As Spring rolled into Summer, Honey began to draw out more and more of Nettle’s sweet nature, his humour, his ‘bee-ness’. At times Nettle could be terribly cruel, and Honey felt the sharp stab of his sting on more than one occasion. But she stayed with Nettle, in the dank dark of his earthen chamber, because she loved him, and she thought that, in time, he would come to love her.
Nettle was a talented writer, and Honey was in his thrall whenever he read one of his latest poems by the fireside, as they settled in for another evening in their quiet little home. Through the delight and enchantment of his fine words, there was a vague, undefined sadness that nagged at Honey’s heart, an unrealised desire for something more, a life fuller and richer and more varied beyond the loamy walls of their subterranean nest. But Honey paid it no heed, as she buzzed her wings in appreciation, imploring Nettle to read “just one more” verse.
One evening Honey was feeling particularly light and giddy. She had been caught in a reverie, fondly remembering the lavish hive parties of her previous life, where the honey would flow, and the waggle dancing would go on well into the night, when she and her dear friend Pollie would always be the last bees standing. She buzzed up to Nettle excitedly and implored him to dance with her. Nettle was in a foul mood and, wheeling around tetchily, rebuked her with words intended to sting:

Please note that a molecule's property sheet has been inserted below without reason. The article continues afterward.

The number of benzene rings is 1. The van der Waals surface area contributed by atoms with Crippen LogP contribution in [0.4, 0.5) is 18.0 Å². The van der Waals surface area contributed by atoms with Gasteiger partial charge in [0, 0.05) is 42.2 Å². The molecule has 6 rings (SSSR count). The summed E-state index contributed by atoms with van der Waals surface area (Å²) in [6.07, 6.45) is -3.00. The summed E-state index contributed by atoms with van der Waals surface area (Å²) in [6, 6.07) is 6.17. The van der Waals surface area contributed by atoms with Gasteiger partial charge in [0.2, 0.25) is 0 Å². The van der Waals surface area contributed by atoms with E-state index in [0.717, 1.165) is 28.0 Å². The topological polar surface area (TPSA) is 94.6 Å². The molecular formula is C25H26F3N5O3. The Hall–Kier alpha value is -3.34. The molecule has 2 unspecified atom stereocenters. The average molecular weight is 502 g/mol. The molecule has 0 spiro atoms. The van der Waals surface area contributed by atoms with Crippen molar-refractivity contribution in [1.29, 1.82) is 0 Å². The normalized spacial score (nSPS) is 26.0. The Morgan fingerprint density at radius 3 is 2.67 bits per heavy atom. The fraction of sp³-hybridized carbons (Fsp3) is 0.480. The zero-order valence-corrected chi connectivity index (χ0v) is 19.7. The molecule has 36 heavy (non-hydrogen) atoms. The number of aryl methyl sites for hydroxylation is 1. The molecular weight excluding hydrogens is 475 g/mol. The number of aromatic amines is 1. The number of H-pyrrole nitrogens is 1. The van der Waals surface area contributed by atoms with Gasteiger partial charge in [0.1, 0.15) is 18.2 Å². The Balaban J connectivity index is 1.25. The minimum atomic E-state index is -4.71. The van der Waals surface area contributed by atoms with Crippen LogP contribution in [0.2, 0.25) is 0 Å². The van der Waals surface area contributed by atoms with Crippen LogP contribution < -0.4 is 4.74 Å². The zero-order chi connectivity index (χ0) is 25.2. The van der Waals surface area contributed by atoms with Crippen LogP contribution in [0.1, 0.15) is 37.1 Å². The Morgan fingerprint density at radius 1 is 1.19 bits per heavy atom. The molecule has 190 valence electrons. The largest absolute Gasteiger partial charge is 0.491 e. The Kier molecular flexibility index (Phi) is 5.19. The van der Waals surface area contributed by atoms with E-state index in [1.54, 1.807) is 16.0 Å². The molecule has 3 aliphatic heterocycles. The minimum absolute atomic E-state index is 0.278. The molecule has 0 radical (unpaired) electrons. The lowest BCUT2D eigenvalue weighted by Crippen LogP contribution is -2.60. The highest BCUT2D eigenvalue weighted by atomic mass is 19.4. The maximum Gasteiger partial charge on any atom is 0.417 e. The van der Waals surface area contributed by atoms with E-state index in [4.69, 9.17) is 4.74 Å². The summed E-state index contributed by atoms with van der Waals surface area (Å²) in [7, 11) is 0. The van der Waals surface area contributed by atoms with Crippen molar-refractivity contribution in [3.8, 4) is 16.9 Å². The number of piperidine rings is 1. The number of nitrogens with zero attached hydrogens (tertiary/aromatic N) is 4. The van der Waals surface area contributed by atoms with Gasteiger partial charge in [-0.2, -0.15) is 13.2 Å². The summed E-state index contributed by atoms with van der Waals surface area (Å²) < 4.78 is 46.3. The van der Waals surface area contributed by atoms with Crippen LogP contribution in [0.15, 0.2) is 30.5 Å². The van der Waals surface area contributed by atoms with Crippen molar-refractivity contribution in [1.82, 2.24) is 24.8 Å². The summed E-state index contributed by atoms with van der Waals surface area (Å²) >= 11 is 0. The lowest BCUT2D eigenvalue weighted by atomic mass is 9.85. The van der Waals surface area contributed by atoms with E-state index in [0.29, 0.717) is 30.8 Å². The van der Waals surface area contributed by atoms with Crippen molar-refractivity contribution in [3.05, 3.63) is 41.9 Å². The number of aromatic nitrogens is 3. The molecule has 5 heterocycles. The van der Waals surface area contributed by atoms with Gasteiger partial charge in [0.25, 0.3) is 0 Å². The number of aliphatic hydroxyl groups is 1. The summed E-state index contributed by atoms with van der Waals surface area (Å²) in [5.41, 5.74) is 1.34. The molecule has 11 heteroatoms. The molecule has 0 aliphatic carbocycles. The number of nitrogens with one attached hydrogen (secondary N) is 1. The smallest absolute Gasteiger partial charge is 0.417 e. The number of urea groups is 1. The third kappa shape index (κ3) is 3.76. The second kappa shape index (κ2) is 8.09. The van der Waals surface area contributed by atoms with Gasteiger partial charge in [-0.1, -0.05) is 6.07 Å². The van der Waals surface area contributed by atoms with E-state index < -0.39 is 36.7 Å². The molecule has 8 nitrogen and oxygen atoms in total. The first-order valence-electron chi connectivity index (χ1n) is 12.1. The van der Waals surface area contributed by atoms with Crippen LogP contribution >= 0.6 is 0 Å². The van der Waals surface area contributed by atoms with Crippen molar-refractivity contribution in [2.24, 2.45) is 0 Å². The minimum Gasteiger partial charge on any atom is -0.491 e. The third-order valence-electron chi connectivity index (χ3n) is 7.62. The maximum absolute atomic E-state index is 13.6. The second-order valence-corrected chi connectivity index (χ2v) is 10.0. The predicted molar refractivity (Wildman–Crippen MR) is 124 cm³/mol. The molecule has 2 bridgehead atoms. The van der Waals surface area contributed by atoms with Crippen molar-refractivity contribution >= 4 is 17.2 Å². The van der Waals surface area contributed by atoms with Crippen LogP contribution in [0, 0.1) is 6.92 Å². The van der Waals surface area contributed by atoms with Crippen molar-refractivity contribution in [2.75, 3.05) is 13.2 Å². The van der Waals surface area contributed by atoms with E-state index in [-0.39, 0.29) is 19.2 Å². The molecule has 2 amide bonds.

“Wasps don’t waggle dance, it’s foolish and stupid and so are you, Honey. Now leave me in peace, you frivolous girl”. That night Honey cried herself to sleep. She missed the hive and her friends and the simple pleasures of the garden. She missed being happy-go-lucky and carefree. She missed being Honey.
Now, Nettle wasn’t a bad hymenoptera. It was just that he was used to being alone, and his waspishness, his tendency to complaint and criticism, the regular expressions of his captious and tetchy nature were for him, a curious kind of comfort. It was not in his nature, as it was for Honey, to seek solace and sympatico in others. He was slow to trust and quick to judge, and in short he didn’t know how to be sweet like Honey. As much as he loved and appreciated and admired Honey, he couldn’t show it, or at least not consistently, and not without stinging. In fact, quite the opposite. As poor Honey would discover.